Reminded of Xizhou by plum blossoms, she snaps a branch off to send to Jiangbei.
Her lightweight clothes were an apricot-red; her hair was black as a crow chick’s feathers.
Where might I find Xizhou proper, today? Row ‘cross the bridgehead in two long oar strokes.
At the sun’s curtain call, the shrikes fly off, and night’s wind blows against the tallow trees.
Right beneath the tree boughs is her door’s fore; past it, her jewelry of jade can be seen.
She opens the door, but no gent is there, so she goes out to pick red lotuses.
They are picked in autumn, on the south bank; their stalks grow to be over peoples’ heads.
She bowed her head to pluck the lotus seeds, which were as green as the water itself.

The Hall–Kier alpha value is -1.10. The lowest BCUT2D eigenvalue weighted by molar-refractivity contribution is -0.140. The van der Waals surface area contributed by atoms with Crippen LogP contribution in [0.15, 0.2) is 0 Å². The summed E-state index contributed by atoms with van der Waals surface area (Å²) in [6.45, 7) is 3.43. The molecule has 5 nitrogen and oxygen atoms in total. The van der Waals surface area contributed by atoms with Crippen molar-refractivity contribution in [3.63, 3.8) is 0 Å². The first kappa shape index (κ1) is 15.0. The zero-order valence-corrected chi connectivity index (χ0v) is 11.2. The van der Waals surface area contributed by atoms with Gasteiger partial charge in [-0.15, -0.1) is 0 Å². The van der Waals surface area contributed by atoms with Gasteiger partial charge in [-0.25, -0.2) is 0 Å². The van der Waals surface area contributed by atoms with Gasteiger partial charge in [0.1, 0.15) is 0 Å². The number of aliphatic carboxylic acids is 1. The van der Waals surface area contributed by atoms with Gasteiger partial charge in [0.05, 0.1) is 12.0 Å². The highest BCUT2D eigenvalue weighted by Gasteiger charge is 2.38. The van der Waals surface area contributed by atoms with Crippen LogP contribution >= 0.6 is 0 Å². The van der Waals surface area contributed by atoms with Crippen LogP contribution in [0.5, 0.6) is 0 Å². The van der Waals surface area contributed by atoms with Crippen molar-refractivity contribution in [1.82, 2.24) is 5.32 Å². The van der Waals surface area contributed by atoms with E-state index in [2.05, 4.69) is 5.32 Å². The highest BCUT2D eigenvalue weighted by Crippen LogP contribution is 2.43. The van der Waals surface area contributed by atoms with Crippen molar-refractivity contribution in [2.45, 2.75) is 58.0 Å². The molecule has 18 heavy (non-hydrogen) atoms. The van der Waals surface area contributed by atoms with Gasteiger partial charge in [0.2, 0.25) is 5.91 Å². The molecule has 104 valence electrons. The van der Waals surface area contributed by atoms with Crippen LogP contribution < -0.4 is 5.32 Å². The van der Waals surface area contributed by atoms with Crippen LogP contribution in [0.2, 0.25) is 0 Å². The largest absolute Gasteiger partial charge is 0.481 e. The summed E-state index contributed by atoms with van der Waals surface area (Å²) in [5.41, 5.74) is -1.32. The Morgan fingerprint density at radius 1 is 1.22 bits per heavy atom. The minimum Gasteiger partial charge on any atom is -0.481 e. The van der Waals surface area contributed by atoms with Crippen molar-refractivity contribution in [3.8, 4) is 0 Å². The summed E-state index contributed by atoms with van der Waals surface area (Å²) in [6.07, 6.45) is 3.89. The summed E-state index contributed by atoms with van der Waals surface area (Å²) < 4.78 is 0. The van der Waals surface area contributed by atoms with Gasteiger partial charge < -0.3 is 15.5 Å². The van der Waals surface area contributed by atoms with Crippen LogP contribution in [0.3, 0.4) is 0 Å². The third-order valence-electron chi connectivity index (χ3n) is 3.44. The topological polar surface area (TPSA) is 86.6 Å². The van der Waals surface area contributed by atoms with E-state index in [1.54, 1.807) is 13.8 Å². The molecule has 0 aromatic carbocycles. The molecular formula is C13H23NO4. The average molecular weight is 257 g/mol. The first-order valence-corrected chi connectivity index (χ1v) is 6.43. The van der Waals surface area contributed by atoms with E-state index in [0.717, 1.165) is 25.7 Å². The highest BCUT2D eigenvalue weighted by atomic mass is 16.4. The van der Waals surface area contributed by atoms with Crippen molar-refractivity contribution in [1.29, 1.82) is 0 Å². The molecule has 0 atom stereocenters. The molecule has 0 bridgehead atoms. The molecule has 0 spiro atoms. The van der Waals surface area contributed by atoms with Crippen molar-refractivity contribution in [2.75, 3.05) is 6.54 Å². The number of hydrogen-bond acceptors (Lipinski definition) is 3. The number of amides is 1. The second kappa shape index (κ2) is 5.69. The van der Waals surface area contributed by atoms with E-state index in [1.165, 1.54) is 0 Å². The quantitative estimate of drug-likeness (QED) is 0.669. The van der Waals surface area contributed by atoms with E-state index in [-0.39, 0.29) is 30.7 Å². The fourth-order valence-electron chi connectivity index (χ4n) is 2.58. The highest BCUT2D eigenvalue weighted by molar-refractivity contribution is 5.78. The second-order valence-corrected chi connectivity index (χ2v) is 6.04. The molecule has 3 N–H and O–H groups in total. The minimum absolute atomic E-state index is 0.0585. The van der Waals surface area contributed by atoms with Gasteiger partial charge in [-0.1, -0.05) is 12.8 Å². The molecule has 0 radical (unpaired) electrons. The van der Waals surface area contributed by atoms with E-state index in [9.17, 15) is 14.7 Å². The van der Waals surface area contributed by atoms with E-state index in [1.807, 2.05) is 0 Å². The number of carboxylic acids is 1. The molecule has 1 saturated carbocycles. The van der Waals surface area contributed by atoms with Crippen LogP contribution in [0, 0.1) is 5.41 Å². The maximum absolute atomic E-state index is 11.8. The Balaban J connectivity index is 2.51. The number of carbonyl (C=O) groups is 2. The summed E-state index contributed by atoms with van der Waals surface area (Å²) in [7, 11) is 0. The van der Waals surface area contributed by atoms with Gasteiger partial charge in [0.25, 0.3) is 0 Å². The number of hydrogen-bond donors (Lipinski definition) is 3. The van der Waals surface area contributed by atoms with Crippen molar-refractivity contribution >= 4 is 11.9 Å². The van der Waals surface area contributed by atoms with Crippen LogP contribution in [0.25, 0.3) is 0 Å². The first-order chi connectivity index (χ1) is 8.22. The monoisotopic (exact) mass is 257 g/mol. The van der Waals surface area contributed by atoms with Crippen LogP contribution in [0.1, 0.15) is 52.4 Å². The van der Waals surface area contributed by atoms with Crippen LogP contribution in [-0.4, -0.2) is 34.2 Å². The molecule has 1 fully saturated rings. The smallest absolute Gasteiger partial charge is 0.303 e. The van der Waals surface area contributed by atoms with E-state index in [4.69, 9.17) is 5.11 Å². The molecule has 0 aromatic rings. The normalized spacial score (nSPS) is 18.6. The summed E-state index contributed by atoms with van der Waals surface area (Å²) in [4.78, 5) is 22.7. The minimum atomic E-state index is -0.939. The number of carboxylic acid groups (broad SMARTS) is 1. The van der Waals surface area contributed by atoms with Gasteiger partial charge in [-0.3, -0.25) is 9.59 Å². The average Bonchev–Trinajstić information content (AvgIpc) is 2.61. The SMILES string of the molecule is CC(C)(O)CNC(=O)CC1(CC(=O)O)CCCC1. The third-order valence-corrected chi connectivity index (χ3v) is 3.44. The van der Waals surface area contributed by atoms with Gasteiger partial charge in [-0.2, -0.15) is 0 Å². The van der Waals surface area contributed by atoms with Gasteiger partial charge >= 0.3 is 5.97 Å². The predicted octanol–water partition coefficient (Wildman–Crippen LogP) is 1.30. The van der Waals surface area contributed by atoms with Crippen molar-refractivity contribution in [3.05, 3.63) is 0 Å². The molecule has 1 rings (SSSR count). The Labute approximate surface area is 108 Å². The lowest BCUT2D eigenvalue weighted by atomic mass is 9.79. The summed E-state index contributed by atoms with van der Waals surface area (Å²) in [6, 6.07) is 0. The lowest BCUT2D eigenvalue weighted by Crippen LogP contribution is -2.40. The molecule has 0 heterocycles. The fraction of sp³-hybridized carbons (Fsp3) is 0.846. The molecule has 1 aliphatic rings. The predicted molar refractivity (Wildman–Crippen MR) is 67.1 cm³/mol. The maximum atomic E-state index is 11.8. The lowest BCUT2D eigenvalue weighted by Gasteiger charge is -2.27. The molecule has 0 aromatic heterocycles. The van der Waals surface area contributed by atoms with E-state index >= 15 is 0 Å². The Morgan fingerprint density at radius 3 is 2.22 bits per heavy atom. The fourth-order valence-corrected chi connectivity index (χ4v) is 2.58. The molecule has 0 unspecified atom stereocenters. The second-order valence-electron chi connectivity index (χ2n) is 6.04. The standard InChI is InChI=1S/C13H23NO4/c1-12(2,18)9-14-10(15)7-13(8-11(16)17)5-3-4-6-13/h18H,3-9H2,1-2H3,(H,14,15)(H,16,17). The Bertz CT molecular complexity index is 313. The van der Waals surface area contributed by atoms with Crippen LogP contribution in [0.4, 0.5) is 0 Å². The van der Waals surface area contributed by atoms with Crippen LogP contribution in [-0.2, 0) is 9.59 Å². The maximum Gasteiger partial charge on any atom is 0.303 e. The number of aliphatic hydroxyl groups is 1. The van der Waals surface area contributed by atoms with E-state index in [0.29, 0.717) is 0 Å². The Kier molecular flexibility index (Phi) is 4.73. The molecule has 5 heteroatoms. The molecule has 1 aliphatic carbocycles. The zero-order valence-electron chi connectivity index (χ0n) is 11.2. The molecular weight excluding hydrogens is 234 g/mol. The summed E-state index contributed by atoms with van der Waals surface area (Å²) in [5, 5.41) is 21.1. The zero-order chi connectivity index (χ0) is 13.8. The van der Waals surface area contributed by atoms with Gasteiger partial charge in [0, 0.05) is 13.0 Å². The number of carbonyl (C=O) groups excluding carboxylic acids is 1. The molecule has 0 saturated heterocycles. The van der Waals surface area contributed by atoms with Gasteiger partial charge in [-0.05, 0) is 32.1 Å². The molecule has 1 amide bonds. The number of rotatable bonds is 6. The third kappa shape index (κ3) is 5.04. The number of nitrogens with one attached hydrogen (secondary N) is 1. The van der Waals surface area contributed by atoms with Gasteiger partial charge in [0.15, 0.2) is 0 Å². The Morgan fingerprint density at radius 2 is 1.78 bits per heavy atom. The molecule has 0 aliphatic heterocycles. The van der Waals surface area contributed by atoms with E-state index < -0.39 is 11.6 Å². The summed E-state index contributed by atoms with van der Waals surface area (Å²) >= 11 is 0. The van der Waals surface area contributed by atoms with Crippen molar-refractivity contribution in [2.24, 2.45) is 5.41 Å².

She stowed the plucked seeds away in her sleeves; the lotus’s heart was red to the core.
Longing for her still-unseen gentleman, she looks up, hoping for a goose in flight.
Geese in flight filled Xizhou’s skies with their wings; she scales her quarters to gaze towards him.
The home’s height is not enough to see him; she leans ‘pon the banister the day long.
The banister’s poles warp and weave in twelves, while her hung hands were as splendrous as jade.
A rolled curtain is the sky, up on high; it rippled vast green, like ocean water.
Ocean water went on, much like this dream. Her gent’s sorrow is her own sorrow, too.
The southern wind knew well what she wanted, carrying her dream to Xizhou for her.